Years of popular science broadcasting (not to mention a few science fiction stories) have inculcated the idea that eradicating any one creature – no matter how undesirable and nasty – from its native ecosystem is to invite the collapse thereof. But that may not necessarily be a universal truth – it turns out that we might be able to wipe out mosquitoes (or at least the human-biting disease vector species thereof) with little risk [via Michael Anissimov]. Might.
… in many cases, scientists acknowledge that the ecological scar left by a missing mosquito would heal quickly as the niche was filled by other organisms. Life would continue as before — or even better. When it comes to the major disease vectors, “it’s difficult to see what the downside would be to removal, except for collateral damage”, says insect ecologist Steven Juliano, of Illinois State University in Normal. A world without mosquitoes would be “more secure for us”, says medical entomologist Carlos Brisola Marcondes from the Federal University of Santa Catarina in Brazil. “The elimination of Anopheles would be very significant for mankind.”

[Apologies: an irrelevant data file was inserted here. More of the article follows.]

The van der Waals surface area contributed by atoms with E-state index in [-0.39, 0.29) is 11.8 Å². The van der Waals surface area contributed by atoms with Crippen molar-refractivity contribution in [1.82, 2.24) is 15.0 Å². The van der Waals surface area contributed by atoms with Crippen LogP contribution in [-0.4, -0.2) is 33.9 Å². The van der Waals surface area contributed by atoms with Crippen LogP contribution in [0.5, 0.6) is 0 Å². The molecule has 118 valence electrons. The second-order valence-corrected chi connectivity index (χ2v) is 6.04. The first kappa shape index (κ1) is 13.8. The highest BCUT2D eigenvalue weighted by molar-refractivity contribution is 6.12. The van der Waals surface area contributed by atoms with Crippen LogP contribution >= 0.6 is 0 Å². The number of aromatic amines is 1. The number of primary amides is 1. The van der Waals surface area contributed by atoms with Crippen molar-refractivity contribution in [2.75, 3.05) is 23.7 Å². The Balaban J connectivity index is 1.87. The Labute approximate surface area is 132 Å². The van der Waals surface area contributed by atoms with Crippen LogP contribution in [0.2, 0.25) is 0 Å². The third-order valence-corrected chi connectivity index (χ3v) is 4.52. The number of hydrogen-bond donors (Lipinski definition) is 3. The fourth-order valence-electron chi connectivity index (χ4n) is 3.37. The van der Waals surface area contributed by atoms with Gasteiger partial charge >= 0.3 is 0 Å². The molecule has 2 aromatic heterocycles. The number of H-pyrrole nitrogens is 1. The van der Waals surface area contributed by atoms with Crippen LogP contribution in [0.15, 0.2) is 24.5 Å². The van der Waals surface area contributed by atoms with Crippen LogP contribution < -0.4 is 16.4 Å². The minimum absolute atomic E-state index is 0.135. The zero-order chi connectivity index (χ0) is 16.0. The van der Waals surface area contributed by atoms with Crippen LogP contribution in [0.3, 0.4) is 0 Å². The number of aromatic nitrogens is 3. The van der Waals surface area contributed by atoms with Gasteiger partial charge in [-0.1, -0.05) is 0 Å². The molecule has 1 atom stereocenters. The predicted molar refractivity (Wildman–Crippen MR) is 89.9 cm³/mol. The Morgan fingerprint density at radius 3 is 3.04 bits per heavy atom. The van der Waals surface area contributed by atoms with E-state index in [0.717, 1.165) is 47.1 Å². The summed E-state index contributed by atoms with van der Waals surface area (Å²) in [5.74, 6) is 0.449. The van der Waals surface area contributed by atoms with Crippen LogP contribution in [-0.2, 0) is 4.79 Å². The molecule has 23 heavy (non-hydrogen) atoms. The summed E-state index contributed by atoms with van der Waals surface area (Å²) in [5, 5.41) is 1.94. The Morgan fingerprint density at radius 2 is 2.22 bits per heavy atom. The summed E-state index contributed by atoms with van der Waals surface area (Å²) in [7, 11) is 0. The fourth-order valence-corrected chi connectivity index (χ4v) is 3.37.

Collateral damage, eh? Poor choice of words, perhaps, given recent events. Still, wiping out some mosquitoes could not only deep-six malaria and dengue (still huge killers in developing nations), but allow the colonisation of huge tracts of land that mosquitoes have made impenetrable, such as the Arctic tundra. But those are exactly the areas where the lack of mosquitoes would have the strongest effect on the ecosystem… so it’s not a decision I’d want to be responsible for, myself.
But one thing’s for sure: if we’re going to kill mosquitoes, we should use frickin’ LASERS.